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Voters may wait until 2024 to tweak Measure T
Transportation

Voters may wait until 2024 to tweak Measure T

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Trancas Street/Measure T

This is what Trancas Street in the city of Napa looked like in 2019 before the Measure T half-cent sales tax paid for repaving.

Any proposal to modify Napa County’s Measure T — the half-cent sales tax for street maintenance — might not reach voters until November 2024, if it goes forward.

Transportation leaders are considering whether to ask voters to allow agencies to issue bonds against future Measure T revenues, a practice banned under the existing ballot measure. They say that would increase buying power and allow for bigger pothole-eliminating projects sooner.

They also propose allowing some Measure T money to be used for new road projects, such as Highway 29 improvements. Measure T as it stands is for street maintenance only.

Napa County voters in 2012 passed the Measure T half-cent sales tax for street maintenance. The tax didn’t take effect until 2018, when it in replaced a half-cent sales tax for flood control that expired that year.

Local elected officials on the Napa Valley Transportation Authority (NVTA) Tax Agency Board of Directors considered Measure T changes during a Monday retreat at the Westin Verasa hotel.

“A lot for us to mull over,” American Canyon Mayor Leon Garcia said.

Voters may not get to mull over Measure T changes until the Nov. 5, 2024, presidential elections. Consultants said that the high voter turnout expected for that election would aid in passing a measure.

It's possible that the 2022 gubernatorial election could have a high turnout, they said. But 2024 is more likely.

A poll was done of 507 registered voters. It asked participants to consider a proposed ballot measure to fix potholes, improve highway and local roads, have the ability to bond and provide $20 million annually for 30 years, all without raising the overall sales tax rate.

Results show the measure would have just about the two-thirds vote needed to pass. The error margin is 4.4%.

“I think there’s hope,” American Canyon City Council member Mark Joseph said. “It’s tight right now, but I think there’s hope.”

NVTA officials said inflation and rising construction costs erode the buying power of Measure T. Bonding would help because the purchasing power of the dollar now is greater than it will be in 2043, when Measure T expires.

Also, jurisdictions must save Measure T money to pay for bigger maintenance projects. Bonding would allow them to do big projects sooner, officials said.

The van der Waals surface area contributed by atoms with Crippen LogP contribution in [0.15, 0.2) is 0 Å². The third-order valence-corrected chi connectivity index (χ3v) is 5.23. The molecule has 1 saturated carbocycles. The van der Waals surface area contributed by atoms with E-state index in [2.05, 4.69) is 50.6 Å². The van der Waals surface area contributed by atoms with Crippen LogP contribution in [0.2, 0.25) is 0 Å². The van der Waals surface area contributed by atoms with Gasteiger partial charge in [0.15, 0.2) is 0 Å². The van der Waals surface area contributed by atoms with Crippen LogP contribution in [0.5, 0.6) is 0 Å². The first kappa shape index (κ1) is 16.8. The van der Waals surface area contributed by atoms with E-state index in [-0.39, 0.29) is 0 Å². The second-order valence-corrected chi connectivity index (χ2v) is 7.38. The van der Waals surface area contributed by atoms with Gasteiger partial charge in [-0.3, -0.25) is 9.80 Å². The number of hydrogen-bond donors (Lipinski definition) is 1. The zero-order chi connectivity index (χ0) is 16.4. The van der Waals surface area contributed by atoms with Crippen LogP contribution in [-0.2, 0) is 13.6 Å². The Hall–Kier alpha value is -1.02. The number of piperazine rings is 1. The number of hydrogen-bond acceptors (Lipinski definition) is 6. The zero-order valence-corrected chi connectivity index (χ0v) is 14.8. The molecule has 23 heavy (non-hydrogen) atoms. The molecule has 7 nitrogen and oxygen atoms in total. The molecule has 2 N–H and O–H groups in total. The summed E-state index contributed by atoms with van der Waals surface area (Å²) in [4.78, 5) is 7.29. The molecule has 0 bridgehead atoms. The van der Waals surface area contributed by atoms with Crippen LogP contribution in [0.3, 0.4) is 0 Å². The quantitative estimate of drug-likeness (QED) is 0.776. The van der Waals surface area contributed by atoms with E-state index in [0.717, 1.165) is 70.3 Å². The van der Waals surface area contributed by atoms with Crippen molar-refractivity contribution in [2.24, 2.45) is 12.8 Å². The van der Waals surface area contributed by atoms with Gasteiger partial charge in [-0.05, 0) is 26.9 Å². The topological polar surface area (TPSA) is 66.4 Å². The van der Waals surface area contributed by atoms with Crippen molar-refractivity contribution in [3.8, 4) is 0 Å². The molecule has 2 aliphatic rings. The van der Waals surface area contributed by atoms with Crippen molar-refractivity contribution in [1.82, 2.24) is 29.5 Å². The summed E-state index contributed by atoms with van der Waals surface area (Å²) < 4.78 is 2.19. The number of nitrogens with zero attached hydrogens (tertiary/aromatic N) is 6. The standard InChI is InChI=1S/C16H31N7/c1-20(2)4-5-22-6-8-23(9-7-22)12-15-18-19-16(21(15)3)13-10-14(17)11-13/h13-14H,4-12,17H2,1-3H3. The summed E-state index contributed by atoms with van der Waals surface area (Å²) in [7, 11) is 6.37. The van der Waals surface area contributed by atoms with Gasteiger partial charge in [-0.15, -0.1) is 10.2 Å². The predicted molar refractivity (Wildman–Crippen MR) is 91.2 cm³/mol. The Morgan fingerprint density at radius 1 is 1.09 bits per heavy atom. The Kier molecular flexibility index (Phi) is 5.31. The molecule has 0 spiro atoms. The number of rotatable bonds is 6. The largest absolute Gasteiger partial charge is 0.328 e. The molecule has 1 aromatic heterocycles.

“If we can do huge investments at the beginning, the cost of maintenance over time is less,” NVTA Executive Director Kate Miller said. “It’s saving taxpayers money that way as well.”

Bonding would in effect mean taking out a loan and paying interest. NVTA officials said the amount saved by increasing buying power would still allow for more street maintenance projects.

In fact, they said all of this could be done while making $60 million available for new road projects, such as improving the Highway 29/Highway 12/Airport Boulevard intersection. This money could be used as a local match to attract federal and state grants.

The NVTA Board of Directors seemed interested in the bonding idea.

“Folks don’t buy their house generally with cash,” St. Helena Mayor Geoff Ellsworth said. “There's a mortgage involved. There’s a healthy amount of debt we can look at.”

Even if all worked as planned with bonding, NVTA officials didn’t promise a big improvement in street conditions in the coming decades. But, they said, without Measure T bonding, conditions will grow steadily worse.

A wild card is if transportation officials decide to try to raise the Measure T half-cent sales tax by a quarter-cent or even another half-cent. But the Board of Directors showed no great enthusiasm to bring this idea to voters.

“There has been opposition to every tax measure in Napa,” consultant Barry Barnes said.

Should a new transportation measure pass, it would replace Measure T. If it failed, Measure T would remain in place.

Leon Brauning of the Napa County Taxpayers Association during public comments asked NVTA Board members to leave Measure T alone.

“We have a good tax ... we don’t want to see it go away,” he said.

Bike advocates urged the NVTA directors to keep in mind active transportation projects. Patrick Band of the Napa County Bicycle Coalition said finishing the planned bike facilities in the city of Napa at the present rate will take 78 years.

“Simply put, that’s unacceptable,” he said.

To access Measure T money, jurisdictions must annually pledge the equivalent of 6.67% in non-Measure T money for bike paths. A ballot measure might try to modify this requirement in some way.

The city of Napa is filling in a missing Vine Trail section along Soscol Avenue between Third Street and Vallejo Street.

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You can reach Barry Eberling at 256-2253 or beberling@napanews.com.

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Napa County Reporter

Barry Eberling covers Napa County government, transportation, the environment and general assignments. He has worked for the Napa Valley Register since fall 2014 and previously worked 27 years for the Daily Republic of Fairfield.

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